The Mara-Serengeti ecosystem is among other things famous for the so-called migration where hundreds of thousands of wildebeest and zebras move from one end of the ecosystem to the other in their search for green forage and water. The dry period might mean starvation and even death for many of the African herbivores (Sinclair 1974, 1977; Beekman & Prins 1989). The Mara-Serengeti ecosystem is home to some 1 million wildebeest (Sinclair 1985), and approximately 30 000 reside in and around the Masaai Mara Reserve.
During the wet season (January to June) the Serengeti migratory wildebeest use the Serengeti National Park as grazing grounds, were birth-giving is synchronized (Sinclair et al. 2000).
By coinciding their birth-giving with the area and period of highest likely rainfall and food availability, wildebeest increase their probability of a successful reproduction ( Murray 1995). Upon the onset of the dry season they start moving through the Western corridor up to the northern parts of the Serengeti and to the Masaai Mara Reserve on the Kenyan side. With its higher rainfall and taller grasslands the Masaai Mara is a favourable refuge during the drier months August to November (Serneels & Lambin 2001). By following the rains the animals can escape starvation. The Loita wildebeest reside in the Loita plains in Kenya (east of the Mara Reserve) during the wetter month. They follow different routes whilst migrating and stay in the Mara during the drought.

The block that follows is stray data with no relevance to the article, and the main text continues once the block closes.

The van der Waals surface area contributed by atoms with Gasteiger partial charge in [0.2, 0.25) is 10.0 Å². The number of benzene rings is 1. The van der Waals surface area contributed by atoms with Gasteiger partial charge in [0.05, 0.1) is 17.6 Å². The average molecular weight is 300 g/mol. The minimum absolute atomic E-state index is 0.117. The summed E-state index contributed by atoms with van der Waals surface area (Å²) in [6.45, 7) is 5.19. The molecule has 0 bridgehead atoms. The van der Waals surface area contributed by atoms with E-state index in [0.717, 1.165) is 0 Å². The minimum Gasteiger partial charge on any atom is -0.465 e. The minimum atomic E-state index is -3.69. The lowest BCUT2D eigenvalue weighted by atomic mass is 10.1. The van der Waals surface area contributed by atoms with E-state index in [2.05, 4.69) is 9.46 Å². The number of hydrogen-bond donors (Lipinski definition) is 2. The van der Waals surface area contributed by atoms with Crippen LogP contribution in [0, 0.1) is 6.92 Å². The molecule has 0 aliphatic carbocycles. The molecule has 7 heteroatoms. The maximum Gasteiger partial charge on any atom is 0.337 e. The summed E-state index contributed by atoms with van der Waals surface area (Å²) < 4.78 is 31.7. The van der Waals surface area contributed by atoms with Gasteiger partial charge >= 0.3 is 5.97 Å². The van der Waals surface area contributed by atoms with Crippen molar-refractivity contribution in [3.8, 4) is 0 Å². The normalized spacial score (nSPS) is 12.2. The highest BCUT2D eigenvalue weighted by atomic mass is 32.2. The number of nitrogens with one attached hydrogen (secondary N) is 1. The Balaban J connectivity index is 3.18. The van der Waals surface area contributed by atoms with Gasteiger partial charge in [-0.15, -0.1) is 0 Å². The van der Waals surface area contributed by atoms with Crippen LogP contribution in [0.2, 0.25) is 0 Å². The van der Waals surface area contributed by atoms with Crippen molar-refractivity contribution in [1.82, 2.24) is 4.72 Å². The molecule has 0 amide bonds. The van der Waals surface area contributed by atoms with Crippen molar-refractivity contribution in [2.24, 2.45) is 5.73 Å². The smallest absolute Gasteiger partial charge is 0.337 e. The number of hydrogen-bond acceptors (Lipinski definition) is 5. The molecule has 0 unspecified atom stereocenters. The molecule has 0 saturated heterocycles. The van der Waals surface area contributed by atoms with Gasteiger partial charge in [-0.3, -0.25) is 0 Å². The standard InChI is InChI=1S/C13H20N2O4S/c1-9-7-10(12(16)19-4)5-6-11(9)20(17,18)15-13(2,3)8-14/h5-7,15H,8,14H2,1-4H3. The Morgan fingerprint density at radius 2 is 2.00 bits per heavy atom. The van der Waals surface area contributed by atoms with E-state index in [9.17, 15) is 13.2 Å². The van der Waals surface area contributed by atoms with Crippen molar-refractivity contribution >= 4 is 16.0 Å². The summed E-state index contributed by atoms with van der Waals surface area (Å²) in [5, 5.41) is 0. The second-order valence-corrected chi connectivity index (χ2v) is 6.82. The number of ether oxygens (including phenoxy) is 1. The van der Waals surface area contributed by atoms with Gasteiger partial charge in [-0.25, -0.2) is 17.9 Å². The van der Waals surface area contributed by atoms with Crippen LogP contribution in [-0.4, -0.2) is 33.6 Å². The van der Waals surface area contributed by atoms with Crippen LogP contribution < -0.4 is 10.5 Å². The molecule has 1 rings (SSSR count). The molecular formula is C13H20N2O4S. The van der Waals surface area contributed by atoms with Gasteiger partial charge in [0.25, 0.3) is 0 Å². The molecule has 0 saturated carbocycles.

Responsible for this page: Agneta Johansson
Last updated: 05/23/05